Yogi Berra is famous for lines like “It ain’t over till it’s over,” “A nickel ain’t worth a dime anymore,” “When you come to a fork in the road, take it.” The trick is that the statements are literally false or empty or meaningless, yet suggest something true.
The challenge we more commonly face is statements of the reverse structure: literally true, yet suggesting something false. Here are two examples that blighted for a century their respective fields of fluid mechanics and numerical analysis.
(1) To test for instability of a 3D channel flow, it’s enough to look at 2D flow
perturbations. (Squire 1933)
(2) Given any system of interpolation points in an interval, there’s a continuous function f for which the polynomial interpolants diverge as n→∞. (Faber 1914)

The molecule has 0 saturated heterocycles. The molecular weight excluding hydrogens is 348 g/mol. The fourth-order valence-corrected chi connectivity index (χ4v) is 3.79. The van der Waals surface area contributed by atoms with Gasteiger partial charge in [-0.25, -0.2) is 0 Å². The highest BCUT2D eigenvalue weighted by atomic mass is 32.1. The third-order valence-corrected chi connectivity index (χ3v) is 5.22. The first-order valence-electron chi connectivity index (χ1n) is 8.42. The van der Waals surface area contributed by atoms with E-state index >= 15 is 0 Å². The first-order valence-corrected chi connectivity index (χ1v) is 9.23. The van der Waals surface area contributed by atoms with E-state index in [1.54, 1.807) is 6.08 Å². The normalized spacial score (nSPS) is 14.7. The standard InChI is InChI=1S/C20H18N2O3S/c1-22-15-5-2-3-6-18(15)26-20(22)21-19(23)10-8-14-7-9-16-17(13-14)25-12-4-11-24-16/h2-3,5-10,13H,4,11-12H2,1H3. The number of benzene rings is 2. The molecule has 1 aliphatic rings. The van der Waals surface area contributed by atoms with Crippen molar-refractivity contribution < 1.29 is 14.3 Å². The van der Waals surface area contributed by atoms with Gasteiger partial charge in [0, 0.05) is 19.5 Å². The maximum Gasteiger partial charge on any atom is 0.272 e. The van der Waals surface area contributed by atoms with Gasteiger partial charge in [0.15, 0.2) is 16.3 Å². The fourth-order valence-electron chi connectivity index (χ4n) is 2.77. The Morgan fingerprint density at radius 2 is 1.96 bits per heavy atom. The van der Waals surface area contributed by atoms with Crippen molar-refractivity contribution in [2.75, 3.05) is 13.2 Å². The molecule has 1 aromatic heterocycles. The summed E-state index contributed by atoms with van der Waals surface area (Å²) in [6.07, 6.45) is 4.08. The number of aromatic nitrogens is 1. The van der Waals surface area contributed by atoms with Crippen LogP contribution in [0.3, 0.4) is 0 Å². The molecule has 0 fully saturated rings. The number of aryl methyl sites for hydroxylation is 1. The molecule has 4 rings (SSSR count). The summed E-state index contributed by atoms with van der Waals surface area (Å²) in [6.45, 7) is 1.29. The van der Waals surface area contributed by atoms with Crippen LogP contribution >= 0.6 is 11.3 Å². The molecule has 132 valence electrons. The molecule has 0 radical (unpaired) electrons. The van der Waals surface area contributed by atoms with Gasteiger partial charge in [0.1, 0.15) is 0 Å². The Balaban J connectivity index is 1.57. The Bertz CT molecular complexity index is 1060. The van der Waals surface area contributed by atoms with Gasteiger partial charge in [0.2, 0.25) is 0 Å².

Formulated precisely, (1) and (2) are as true as true can be: they are mathematical theorems. And yet, how misleading! What makes high-speed flows unstable in practice is not the theorist’s instabilities, but different 3D effects. Interpolants in Chebyshev points converge beautifully, so long as f is ever so slightly smooth.
You will find the wisdom of any field supported by confident assertions. It’s one challenge to spot the false ones, another to spot those that are true but misleading.
[8 May 2013]